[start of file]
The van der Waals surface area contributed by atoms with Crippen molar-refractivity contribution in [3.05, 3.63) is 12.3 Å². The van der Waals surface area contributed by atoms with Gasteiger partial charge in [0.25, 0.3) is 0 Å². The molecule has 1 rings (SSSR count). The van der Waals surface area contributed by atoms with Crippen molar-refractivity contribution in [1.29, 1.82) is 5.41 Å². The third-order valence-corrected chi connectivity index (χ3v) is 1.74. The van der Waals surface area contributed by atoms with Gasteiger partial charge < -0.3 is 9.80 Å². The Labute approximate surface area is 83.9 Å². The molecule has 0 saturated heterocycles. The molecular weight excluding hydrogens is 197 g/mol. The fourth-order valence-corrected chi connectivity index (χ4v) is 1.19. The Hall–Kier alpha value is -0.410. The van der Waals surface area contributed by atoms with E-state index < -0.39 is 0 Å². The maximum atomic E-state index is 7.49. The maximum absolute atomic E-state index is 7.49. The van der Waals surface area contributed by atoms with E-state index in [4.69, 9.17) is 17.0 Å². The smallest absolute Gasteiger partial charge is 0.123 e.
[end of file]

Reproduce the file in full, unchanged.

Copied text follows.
The van der Waals surface area contributed by atoms with Crippen molar-refractivity contribution in [3.05, 3.63) is 12.3 Å². The van der Waals surface area contributed by atoms with Gasteiger partial charge in [0.25, 0.3) is 0 Å². The molecule has 1 rings (SSSR count). The van der Waals surface area contributed by atoms with Crippen molar-refractivity contribution in [1.29, 1.82) is 5.41 Å². The third-order valence-corrected chi connectivity index (χ3v) is 1.74. The van der Waals surface area contributed by atoms with Gasteiger partial charge < -0.3 is 9.80 Å². The Labute approximate surface area is 83.9 Å². The molecule has 0 saturated heterocycles. The molecular weight excluding hydrogens is 197 g/mol. The fourth-order valence-corrected chi connectivity index (χ4v) is 1.19. The Hall–Kier alpha value is -0.410. The van der Waals surface area contributed by atoms with E-state index < -0.39 is 0 Å². The maximum atomic E-state index is 7.49. The maximum absolute atomic E-state index is 7.49. The van der Waals surface area contributed by atoms with E-state index in [4.69, 9.17) is 17.0 Å². The smallest absolute Gasteiger partial charge is 0.123 e.